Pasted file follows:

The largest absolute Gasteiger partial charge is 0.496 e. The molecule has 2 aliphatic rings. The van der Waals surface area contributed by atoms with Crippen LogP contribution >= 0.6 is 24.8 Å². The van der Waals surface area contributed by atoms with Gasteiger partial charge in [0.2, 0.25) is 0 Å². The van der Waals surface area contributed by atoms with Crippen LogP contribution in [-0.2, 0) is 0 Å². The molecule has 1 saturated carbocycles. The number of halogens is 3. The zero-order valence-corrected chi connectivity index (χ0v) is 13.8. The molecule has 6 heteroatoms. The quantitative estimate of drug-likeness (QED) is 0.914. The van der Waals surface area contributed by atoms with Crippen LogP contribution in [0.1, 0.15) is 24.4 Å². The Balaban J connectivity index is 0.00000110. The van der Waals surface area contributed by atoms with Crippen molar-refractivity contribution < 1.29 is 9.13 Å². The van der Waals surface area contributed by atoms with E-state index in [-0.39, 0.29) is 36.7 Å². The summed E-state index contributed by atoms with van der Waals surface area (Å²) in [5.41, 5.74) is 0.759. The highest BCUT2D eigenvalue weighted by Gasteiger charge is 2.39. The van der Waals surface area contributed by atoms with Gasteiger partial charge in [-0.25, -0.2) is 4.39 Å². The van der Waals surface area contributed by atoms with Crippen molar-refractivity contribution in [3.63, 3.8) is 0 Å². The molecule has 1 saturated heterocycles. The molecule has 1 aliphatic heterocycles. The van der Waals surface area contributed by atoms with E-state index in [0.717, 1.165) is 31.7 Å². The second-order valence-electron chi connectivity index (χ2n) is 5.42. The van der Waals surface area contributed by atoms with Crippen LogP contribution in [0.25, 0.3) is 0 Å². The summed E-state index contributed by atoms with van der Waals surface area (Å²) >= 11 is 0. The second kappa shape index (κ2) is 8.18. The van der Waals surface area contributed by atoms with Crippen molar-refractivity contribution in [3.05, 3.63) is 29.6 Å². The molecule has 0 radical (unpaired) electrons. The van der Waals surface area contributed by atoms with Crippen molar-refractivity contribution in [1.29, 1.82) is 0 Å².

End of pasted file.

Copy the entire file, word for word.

The largest absolute Gasteiger partial charge is 0.496 e. The molecule has 2 aliphatic rings. The van der Waals surface area contributed by atoms with Crippen LogP contribution >= 0.6 is 24.8 Å². The van der Waals surface area contributed by atoms with Gasteiger partial charge in [0.2, 0.25) is 0 Å². The van der Waals surface area contributed by atoms with Crippen LogP contribution in [-0.2, 0) is 0 Å². The molecule has 1 saturated carbocycles. The number of halogens is 3. The zero-order valence-corrected chi connectivity index (χ0v) is 13.8. The molecule has 6 heteroatoms. The quantitative estimate of drug-likeness (QED) is 0.914. The van der Waals surface area contributed by atoms with Crippen LogP contribution in [0.1, 0.15) is 24.4 Å². The Balaban J connectivity index is 0.00000110. The van der Waals surface area contributed by atoms with Crippen molar-refractivity contribution < 1.29 is 9.13 Å². The van der Waals surface area contributed by atoms with E-state index in [-0.39, 0.29) is 36.7 Å². The summed E-state index contributed by atoms with van der Waals surface area (Å²) in [5.41, 5.74) is 0.759. The highest BCUT2D eigenvalue weighted by Gasteiger charge is 2.39. The van der Waals surface area contributed by atoms with Gasteiger partial charge in [-0.25, -0.2) is 4.39 Å². The van der Waals surface area contributed by atoms with Crippen molar-refractivity contribution in [3.63, 3.8) is 0 Å². The molecule has 1 saturated heterocycles. The molecule has 1 aliphatic heterocycles. The van der Waals surface area contributed by atoms with E-state index in [0.717, 1.165) is 31.7 Å². The second-order valence-electron chi connectivity index (χ2n) is 5.42. The van der Waals surface area contributed by atoms with Crippen LogP contribution in [0.25, 0.3) is 0 Å². The summed E-state index contributed by atoms with van der Waals surface area (Å²) >= 11 is 0. The second kappa shape index (κ2) is 8.18. The van der Waals surface area contributed by atoms with Crippen molar-refractivity contribution in [3.05, 3.63) is 29.6 Å². The molecule has 0 radical (unpaired) electrons. The van der Waals surface area contributed by atoms with Crippen molar-refractivity contribution in [1.29, 1.82) is 0 Å².